That being said, I also wouldn’t be shocked to see any of the managers get the nod or even Lee Smith. Smith received the most support out of this group during his initial cycle on the BBWAA ballot and it wouldn’t surprise me to see him receive the same support moving forward. As much as I loved Will Clark and Orel Hershiser when I was a kid, they still feel like borderline Hall of Famers in my book and will probably fall short yet again.

The good news is that at the very least ‘the Hall’ is doing the right thing by giving some of these guys a second chance. A number of players fell through the crack here and while I wasn’t shocked to not see a Mark McGwire or David Cone on the list, those players feel like stronger candidates than the ones currently receiving support. We will know the fate of the hopeful soon enough, as the Winter Meetings are just a few weeks away.   

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Celebrating Royals History

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Credit: @JermaineDye on Twitter

Over the weekend, the Kansas City Royals celebrated a number of their legends in the 50th season of the team’s existence. The New York Yankees were in town and while the series didn’t go as much of us would have liked (the Yankees took two out of three from the Royals) it did give the broadcast team the chance to catch up with some Kansas City greats.

The most interesting return was the trio who once roamed the outfield for the Royals. Jermaine Dye, Johnny Damon and Carlos Beltran are considered part of the best outfield in Royals history and were able to sit down and discuss their time in Kansas City:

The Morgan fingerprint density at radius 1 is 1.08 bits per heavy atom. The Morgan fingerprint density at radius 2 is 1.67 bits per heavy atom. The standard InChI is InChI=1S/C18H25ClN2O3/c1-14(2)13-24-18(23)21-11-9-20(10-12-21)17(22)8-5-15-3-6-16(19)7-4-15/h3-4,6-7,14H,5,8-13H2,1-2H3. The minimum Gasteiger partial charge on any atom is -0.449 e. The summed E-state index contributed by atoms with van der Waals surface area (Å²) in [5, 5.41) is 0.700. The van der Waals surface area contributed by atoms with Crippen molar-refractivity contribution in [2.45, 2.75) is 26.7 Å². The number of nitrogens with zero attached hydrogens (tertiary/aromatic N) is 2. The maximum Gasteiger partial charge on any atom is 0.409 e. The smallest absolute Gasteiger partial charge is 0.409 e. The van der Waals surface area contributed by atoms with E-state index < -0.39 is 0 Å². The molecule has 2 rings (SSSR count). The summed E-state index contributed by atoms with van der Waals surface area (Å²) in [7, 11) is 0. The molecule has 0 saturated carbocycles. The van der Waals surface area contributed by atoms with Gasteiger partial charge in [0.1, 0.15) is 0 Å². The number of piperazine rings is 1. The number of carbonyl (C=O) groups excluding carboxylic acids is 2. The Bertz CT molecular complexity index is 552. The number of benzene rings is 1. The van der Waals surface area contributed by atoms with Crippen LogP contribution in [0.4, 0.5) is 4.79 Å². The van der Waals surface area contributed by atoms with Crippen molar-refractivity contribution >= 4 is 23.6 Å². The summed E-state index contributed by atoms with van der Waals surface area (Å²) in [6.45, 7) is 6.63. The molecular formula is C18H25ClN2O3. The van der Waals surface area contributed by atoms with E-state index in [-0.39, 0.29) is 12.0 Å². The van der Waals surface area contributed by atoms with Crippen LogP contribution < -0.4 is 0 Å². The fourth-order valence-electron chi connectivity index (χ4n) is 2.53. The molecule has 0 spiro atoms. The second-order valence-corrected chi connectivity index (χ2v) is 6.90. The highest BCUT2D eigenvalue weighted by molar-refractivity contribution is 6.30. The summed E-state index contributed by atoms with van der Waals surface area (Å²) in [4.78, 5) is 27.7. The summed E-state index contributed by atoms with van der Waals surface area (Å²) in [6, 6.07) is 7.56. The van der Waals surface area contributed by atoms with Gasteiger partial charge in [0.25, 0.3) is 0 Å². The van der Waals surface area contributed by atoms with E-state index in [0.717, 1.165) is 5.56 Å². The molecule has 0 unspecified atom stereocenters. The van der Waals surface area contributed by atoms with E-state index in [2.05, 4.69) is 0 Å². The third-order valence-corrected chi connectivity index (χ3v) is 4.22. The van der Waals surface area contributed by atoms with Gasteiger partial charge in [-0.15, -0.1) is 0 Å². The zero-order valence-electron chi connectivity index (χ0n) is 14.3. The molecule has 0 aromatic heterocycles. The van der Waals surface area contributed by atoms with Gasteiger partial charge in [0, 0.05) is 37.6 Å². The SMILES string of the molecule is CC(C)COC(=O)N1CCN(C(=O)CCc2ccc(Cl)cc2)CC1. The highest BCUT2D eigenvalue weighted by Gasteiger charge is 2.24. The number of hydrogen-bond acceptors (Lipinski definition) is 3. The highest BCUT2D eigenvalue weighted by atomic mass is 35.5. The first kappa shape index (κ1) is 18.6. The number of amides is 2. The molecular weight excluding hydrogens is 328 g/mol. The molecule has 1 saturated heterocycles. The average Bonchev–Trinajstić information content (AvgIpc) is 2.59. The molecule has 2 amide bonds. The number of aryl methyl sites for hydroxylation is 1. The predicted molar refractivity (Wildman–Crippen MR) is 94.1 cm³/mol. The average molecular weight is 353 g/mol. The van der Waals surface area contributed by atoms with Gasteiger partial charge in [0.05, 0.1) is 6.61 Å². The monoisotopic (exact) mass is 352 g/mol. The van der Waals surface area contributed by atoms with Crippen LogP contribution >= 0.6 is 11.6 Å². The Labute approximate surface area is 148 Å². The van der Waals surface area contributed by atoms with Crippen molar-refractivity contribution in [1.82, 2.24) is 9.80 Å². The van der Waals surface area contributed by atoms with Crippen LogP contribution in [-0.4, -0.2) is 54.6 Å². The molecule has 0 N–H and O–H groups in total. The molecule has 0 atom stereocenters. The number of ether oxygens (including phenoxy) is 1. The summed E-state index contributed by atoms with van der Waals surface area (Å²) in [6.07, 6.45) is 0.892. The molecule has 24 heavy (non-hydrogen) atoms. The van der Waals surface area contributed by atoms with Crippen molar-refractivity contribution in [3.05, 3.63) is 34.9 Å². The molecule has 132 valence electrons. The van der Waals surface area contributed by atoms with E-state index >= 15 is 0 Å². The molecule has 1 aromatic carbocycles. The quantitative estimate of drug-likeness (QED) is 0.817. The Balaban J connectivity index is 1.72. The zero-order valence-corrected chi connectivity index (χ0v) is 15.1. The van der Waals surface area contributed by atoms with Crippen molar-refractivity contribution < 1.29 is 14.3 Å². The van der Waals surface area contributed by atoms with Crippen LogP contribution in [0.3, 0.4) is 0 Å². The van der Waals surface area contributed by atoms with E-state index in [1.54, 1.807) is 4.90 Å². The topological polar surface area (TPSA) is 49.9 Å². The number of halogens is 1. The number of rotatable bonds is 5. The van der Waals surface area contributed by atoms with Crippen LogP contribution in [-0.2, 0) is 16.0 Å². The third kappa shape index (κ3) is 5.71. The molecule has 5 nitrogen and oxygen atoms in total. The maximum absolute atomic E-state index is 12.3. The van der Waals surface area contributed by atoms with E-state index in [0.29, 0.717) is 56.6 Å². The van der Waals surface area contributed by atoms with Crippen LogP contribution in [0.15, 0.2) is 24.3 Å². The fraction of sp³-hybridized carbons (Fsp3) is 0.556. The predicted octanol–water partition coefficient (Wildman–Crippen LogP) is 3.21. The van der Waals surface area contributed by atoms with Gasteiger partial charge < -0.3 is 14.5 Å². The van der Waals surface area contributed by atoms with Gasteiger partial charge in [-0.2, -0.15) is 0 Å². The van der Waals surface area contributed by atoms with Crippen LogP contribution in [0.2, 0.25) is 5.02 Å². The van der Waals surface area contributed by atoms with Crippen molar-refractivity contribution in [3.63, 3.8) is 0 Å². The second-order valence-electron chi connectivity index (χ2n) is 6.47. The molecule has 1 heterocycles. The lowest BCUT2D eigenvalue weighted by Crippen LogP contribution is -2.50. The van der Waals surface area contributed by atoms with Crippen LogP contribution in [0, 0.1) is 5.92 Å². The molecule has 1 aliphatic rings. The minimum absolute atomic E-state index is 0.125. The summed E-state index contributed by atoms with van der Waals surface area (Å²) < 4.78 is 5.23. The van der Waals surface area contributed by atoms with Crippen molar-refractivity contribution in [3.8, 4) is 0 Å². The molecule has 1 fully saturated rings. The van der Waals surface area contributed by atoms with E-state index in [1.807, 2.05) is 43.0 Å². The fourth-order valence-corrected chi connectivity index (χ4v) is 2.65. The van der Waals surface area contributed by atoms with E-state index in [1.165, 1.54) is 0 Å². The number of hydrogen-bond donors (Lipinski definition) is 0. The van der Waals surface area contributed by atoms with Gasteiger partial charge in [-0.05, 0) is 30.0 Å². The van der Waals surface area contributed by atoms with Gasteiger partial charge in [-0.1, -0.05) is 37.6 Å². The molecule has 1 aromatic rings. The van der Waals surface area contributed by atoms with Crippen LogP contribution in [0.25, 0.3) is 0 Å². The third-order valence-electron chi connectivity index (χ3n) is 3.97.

It was great to see these three back at Kauffman Stadium, especially considering their place in Royals history. They also weren’t the only legends that made their back:

 

Over the last few years, the history of the Kansas City Royals has been pushed back a tad as the team on the field was putting up winning baseball. But now that the team is struggling, it’s a perfect time to remember their history and welcome back some of the greats with open arms. I know for me, losing baseball goes down a bit smoother when you get to hear Bret Saberhagen discuss his time in Kansas City.

The Pine Tar Game

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Today marks the 32nd Anniversary of the infamous ‘Pine Tar Game’ between the Kansas City Royals and the New York Yankees. To celebrate this memorable game, I decided to watch the entire game. I realized once I started, that watching a game from 1983 was amusing to say the least. So with that said, here is a thoughts column on a game that will forever live in baseball lore.

  • Ooooooo, 80’s graphics! My son couldn’t grasp why the graphics were so bad. I told him that was the best we had at the time. He said that was sad.